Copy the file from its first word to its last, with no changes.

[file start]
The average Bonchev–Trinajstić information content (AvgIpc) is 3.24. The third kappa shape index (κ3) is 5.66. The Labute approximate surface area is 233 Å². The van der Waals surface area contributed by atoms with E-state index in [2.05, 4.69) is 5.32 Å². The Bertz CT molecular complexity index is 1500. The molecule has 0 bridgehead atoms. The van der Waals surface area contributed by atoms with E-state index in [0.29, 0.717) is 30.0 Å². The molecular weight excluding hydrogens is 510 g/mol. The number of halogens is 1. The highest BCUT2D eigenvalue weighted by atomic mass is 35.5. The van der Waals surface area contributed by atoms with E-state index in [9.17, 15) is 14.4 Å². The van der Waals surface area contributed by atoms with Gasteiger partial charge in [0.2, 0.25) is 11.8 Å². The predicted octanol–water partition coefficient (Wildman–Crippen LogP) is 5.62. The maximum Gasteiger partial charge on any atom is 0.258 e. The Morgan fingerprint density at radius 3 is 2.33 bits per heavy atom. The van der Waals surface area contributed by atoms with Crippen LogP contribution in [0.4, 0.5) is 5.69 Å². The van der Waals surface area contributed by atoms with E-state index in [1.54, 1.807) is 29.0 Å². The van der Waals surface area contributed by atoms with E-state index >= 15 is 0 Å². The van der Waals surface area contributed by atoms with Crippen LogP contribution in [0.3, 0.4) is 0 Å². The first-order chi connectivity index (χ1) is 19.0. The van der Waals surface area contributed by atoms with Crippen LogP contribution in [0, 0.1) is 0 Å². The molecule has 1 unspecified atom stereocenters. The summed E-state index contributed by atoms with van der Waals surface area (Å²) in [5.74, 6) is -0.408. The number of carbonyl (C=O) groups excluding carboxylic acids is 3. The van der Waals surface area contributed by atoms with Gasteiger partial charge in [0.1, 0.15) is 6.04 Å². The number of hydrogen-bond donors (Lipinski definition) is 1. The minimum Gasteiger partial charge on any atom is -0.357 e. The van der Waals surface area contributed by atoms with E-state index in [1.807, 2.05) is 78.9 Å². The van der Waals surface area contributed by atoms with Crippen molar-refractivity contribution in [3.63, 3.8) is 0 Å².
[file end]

The average Bonchev–Trinajstić information content (AvgIpc) is 3.24. The third kappa shape index (κ3) is 5.66. The Labute approximate surface area is 233 Å². The van der Waals surface area contributed by atoms with E-state index in [2.05, 4.69) is 5.32 Å². The Bertz CT molecular complexity index is 1500. The molecule has 0 bridgehead atoms. The van der Waals surface area contributed by atoms with E-state index in [0.29, 0.717) is 30.0 Å². The molecular weight excluding hydrogens is 510 g/mol. The number of halogens is 1. The highest BCUT2D eigenvalue weighted by atomic mass is 35.5. The van der Waals surface area contributed by atoms with E-state index in [9.17, 15) is 14.4 Å². The van der Waals surface area contributed by atoms with Gasteiger partial charge in [0.2, 0.25) is 11.8 Å². The predicted octanol–water partition coefficient (Wildman–Crippen LogP) is 5.62. The maximum Gasteiger partial charge on any atom is 0.258 e. The Morgan fingerprint density at radius 3 is 2.33 bits per heavy atom. The van der Waals surface area contributed by atoms with Crippen LogP contribution in [0.4, 0.5) is 5.69 Å². The van der Waals surface area contributed by atoms with E-state index in [1.54, 1.807) is 29.0 Å². The van der Waals surface area contributed by atoms with E-state index >= 15 is 0 Å². The van der Waals surface area contributed by atoms with Crippen LogP contribution in [0.3, 0.4) is 0 Å². The first-order chi connectivity index (χ1) is 19.0. The van der Waals surface area contributed by atoms with Crippen LogP contribution in [0, 0.1) is 0 Å². The molecule has 1 unspecified atom stereocenters. The summed E-state index contributed by atoms with van der Waals surface area (Å²) in [5.74, 6) is -0.408. The number of carbonyl (C=O) groups excluding carboxylic acids is 3. The van der Waals surface area contributed by atoms with Gasteiger partial charge in [0.1, 0.15) is 6.04 Å². The number of hydrogen-bond donors (Lipinski definition) is 1. The minimum Gasteiger partial charge on any atom is -0.357 e. The van der Waals surface area contributed by atoms with E-state index in [1.807, 2.05) is 78.9 Å². The van der Waals surface area contributed by atoms with Crippen molar-refractivity contribution in [3.63, 3.8) is 0 Å².